Revival services have been held in Haverfordwest during the past week, and many coverts are announced. The account published in last week's Telegraph had evidently given the movement a fillip, with the result that the service at the Albany Chapel was by far the largest attended meeting held up to that time. The ministers of the town, and others who have taken a prominent part in these meetings were especially delighted with it. The Rev. Owen Jacobs, who conducted the service, made the interesting announcement that never in the history of the town before had there been such a congregation at a prayer-meeting. Downstairs every available space was occupied and the gallery was also about half-filled. Starting quietly the service became more enthusiastic as it proceeded, though there was not that abandonment characteristic of some of the meetings in the rural districts. The highest note was struck by a lady, who offered a very fervent prayer, which led the Rev. O. D. Campbell to invite the ladies to take the leading part in the following night's service at the Bethesda. It was a very pretty compliment he paid to the ladies by saying that he felt assured that what the cold hearts and rougher tongues of men had failed to do, the warmer hearts and softer pleadings of women would accomplish. The good women present responded to Mr Campbell's invitation, and the result was such as to prove that Mr Campbell's compliment was thoroughly well-deserved.
The service lasted until half-past ten. Several inquirers went into the Vestry.
Thursday night's service in the Bethesda Chapel was even better attended than the one on the preceding night. The chapel, both upstairs and down, was also filled. As on the previous night, several ladies sang solos, and many others offered up very touching prayers. One lady handed a slip of paper to the Rev. O. D. Campbell, who conducted the meeting, with the request that someone would pray for her two brothers, one of whom was hesitating "between two opinions" and the other was a scoffer of all things Christian. The request was acceded to, but it is not yet stated whether the two brothers have since come forward. It should also be added that the previous night at the Albany prayers were offered for the salvation of an old man of 80, who was among the congregation, and for several young people who were known to have reached the stage of anxious enquiry.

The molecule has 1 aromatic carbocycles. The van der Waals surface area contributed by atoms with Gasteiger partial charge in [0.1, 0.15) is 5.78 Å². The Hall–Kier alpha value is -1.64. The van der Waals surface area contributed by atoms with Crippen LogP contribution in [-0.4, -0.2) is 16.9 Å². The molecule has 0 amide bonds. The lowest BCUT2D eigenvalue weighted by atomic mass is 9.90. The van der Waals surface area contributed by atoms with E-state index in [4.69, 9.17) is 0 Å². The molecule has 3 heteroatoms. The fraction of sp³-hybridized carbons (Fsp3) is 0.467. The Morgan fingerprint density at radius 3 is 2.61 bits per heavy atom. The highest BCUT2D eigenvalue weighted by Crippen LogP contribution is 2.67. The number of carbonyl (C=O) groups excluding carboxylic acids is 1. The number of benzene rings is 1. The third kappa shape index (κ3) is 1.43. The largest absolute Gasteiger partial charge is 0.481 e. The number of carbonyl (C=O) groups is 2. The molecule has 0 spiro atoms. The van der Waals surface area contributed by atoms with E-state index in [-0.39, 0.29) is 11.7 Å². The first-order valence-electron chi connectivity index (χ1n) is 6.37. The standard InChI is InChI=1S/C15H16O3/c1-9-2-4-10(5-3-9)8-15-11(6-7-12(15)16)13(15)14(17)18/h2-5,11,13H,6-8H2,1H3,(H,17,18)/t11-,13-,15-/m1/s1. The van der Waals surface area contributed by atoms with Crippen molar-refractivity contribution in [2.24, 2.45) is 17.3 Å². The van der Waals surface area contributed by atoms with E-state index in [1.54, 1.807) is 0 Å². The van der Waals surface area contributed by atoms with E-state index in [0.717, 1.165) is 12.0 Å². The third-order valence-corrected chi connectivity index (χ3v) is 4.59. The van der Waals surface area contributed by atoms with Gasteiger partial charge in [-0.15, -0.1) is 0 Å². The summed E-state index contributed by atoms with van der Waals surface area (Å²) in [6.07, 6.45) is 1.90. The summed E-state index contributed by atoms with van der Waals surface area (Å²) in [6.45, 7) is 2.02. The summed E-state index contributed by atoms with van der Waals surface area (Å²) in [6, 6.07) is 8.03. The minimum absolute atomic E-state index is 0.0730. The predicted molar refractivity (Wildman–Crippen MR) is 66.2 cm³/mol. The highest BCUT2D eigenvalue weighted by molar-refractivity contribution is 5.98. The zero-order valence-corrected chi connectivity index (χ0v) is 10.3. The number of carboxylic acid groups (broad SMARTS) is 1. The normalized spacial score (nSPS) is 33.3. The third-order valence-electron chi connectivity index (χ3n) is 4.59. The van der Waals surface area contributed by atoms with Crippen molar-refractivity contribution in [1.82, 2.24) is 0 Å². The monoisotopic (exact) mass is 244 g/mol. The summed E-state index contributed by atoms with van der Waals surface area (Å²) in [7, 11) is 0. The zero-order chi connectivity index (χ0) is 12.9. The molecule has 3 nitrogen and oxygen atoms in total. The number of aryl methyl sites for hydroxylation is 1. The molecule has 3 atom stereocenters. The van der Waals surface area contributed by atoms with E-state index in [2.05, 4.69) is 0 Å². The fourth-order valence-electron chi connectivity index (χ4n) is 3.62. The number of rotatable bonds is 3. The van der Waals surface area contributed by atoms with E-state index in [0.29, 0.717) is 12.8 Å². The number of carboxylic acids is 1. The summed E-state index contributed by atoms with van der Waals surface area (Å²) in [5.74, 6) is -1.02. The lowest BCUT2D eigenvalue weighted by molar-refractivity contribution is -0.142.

The following evening the service was held in the Tabernacle Chapel and on Monday evening at the Wesleyan Chapel. As a result of the services there are about 80 converts up to the present time.
From, ‘The Cardigan County Times’, 25th January 1905.
The services in Haverfordwest continue to be most successful and are having unexpected results. At first, people were rather despondent and thought the meetings would be a failure. One minister declared that Haverfordwest was in the midst of a circle of fire and untouched. But now the fire burns in Haverfordwest as intensely as anywhere, and workers go on their way rejoicing at the number of converts which are calculated at over 130.
Perhaps the largest attended meeting yet held was conducted in the Albany Chapel last Thursday night. Both upstairs and down were crowded; seats had to be placed along the aisles, and then many people failed to gain admission, the stairs and vestibule being blocked. It was a most inspiring meeting. Several females offered prayers, and passionate pleadings were addressed to those who still held aloof from the church, Rev. O. Jacobs reminded them that never again in their lives might there be such another Revival, and he asked them to come in on the present wave. Rey. O. D. Campbell was not less earnest. A hymn was given out, but as it was not sung with fervour (the majority of those present were not familiar with it) Mr Jacobs asked them to sing another instead, and "Throw out the life-line" was taken up with gusto.
Over thirty people of various ages walked into the vestry at the invitations extended to them. They were cordially received, and Mr Jacobs said he had seldom seen such an affecting sight as in the vestry that night— the way young and old were meeting together and expressing the innermost feelings of the human heart was extremely moving. One lady convert said she had never felt such a thrill of pleasure as she did that night, and a little girl gave as the reason for her going into the vestry that she felt that if she did not give herself to Christ that night she would never do so again.
Rev. T. G. Griffith expressed the hope that the members of the churches would be also quickened. He said he had been much troubled of late because he thought the church members had not shown the spiritual awakening which they ought to have shown.
The Ebenezer chapel was unable to hold the large congregation on Friday night, and an overflow meeting was held in the schoolroom.
From, ‘The Cardigan County Times’, 1st February 1905.